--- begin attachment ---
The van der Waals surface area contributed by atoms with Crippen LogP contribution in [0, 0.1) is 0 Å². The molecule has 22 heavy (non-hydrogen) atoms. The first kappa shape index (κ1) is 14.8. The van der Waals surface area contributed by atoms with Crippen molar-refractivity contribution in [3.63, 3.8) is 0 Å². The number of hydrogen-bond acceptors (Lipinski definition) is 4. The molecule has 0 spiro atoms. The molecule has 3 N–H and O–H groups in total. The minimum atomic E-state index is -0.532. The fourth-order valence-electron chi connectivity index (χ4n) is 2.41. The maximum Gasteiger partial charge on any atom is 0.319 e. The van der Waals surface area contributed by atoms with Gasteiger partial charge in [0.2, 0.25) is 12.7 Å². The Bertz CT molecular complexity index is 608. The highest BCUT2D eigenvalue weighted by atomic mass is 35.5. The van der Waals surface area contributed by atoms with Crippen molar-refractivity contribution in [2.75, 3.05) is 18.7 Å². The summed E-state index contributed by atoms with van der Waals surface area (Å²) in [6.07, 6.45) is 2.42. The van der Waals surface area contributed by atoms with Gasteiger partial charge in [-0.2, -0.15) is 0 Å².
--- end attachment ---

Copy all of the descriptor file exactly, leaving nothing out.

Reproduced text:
The van der Waals surface area contributed by atoms with Crippen LogP contribution in [0, 0.1) is 0 Å². The molecule has 22 heavy (non-hydrogen) atoms. The first kappa shape index (κ1) is 14.8. The van der Waals surface area contributed by atoms with Crippen molar-refractivity contribution in [3.63, 3.8) is 0 Å². The number of hydrogen-bond acceptors (Lipinski definition) is 4. The molecule has 0 spiro atoms. The molecule has 3 N–H and O–H groups in total. The minimum atomic E-state index is -0.532. The fourth-order valence-electron chi connectivity index (χ4n) is 2.41. The maximum Gasteiger partial charge on any atom is 0.319 e. The van der Waals surface area contributed by atoms with Gasteiger partial charge in [0.2, 0.25) is 12.7 Å². The Bertz CT molecular complexity index is 608. The highest BCUT2D eigenvalue weighted by atomic mass is 35.5. The van der Waals surface area contributed by atoms with Crippen molar-refractivity contribution in [2.75, 3.05) is 18.7 Å². The summed E-state index contributed by atoms with van der Waals surface area (Å²) in [6.07, 6.45) is 2.42. The van der Waals surface area contributed by atoms with Gasteiger partial charge in [-0.2, -0.15) is 0 Å².